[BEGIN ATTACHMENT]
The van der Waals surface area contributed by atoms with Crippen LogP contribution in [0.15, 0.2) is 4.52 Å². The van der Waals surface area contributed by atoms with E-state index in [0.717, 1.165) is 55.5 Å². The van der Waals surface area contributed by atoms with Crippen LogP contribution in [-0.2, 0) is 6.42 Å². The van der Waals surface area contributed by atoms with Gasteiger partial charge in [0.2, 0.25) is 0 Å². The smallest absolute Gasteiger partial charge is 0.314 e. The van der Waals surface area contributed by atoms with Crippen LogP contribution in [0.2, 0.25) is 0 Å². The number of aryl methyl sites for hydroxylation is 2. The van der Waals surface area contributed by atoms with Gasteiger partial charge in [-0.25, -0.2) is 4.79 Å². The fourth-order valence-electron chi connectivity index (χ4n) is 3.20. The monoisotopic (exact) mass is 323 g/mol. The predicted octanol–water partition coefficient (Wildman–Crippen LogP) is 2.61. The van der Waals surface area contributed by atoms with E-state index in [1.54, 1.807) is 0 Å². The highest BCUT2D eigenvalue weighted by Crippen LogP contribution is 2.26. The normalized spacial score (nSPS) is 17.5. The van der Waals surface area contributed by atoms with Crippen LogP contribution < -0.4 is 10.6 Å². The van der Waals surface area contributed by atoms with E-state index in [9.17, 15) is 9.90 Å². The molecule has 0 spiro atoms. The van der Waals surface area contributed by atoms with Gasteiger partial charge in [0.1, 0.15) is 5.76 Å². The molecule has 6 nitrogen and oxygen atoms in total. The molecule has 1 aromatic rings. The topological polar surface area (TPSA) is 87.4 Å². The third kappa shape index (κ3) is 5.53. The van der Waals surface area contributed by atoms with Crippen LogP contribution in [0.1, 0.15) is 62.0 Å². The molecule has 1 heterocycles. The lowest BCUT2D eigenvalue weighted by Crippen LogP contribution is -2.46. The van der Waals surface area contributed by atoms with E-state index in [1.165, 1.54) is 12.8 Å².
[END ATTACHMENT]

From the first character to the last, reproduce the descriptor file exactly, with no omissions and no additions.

The van der Waals surface area contributed by atoms with Crippen LogP contribution in [0.15, 0.2) is 4.52 Å². The van der Waals surface area contributed by atoms with E-state index in [0.717, 1.165) is 55.5 Å². The van der Waals surface area contributed by atoms with Crippen LogP contribution in [-0.2, 0) is 6.42 Å². The van der Waals surface area contributed by atoms with Gasteiger partial charge in [0.2, 0.25) is 0 Å². The smallest absolute Gasteiger partial charge is 0.314 e. The van der Waals surface area contributed by atoms with Crippen LogP contribution in [0.2, 0.25) is 0 Å². The number of aryl methyl sites for hydroxylation is 2. The van der Waals surface area contributed by atoms with Gasteiger partial charge in [-0.25, -0.2) is 4.79 Å². The fourth-order valence-electron chi connectivity index (χ4n) is 3.20. The monoisotopic (exact) mass is 323 g/mol. The predicted octanol–water partition coefficient (Wildman–Crippen LogP) is 2.61. The van der Waals surface area contributed by atoms with E-state index in [1.54, 1.807) is 0 Å². The highest BCUT2D eigenvalue weighted by Crippen LogP contribution is 2.26. The normalized spacial score (nSPS) is 17.5. The van der Waals surface area contributed by atoms with Crippen LogP contribution < -0.4 is 10.6 Å². The van der Waals surface area contributed by atoms with E-state index in [9.17, 15) is 9.90 Å². The molecule has 0 spiro atoms. The van der Waals surface area contributed by atoms with Gasteiger partial charge in [0.1, 0.15) is 5.76 Å². The molecule has 6 nitrogen and oxygen atoms in total. The molecule has 1 aromatic rings. The topological polar surface area (TPSA) is 87.4 Å². The third kappa shape index (κ3) is 5.53. The van der Waals surface area contributed by atoms with Crippen LogP contribution in [0.1, 0.15) is 62.0 Å². The molecule has 1 heterocycles. The lowest BCUT2D eigenvalue weighted by Crippen LogP contribution is -2.46. The van der Waals surface area contributed by atoms with E-state index in [1.165, 1.54) is 12.8 Å².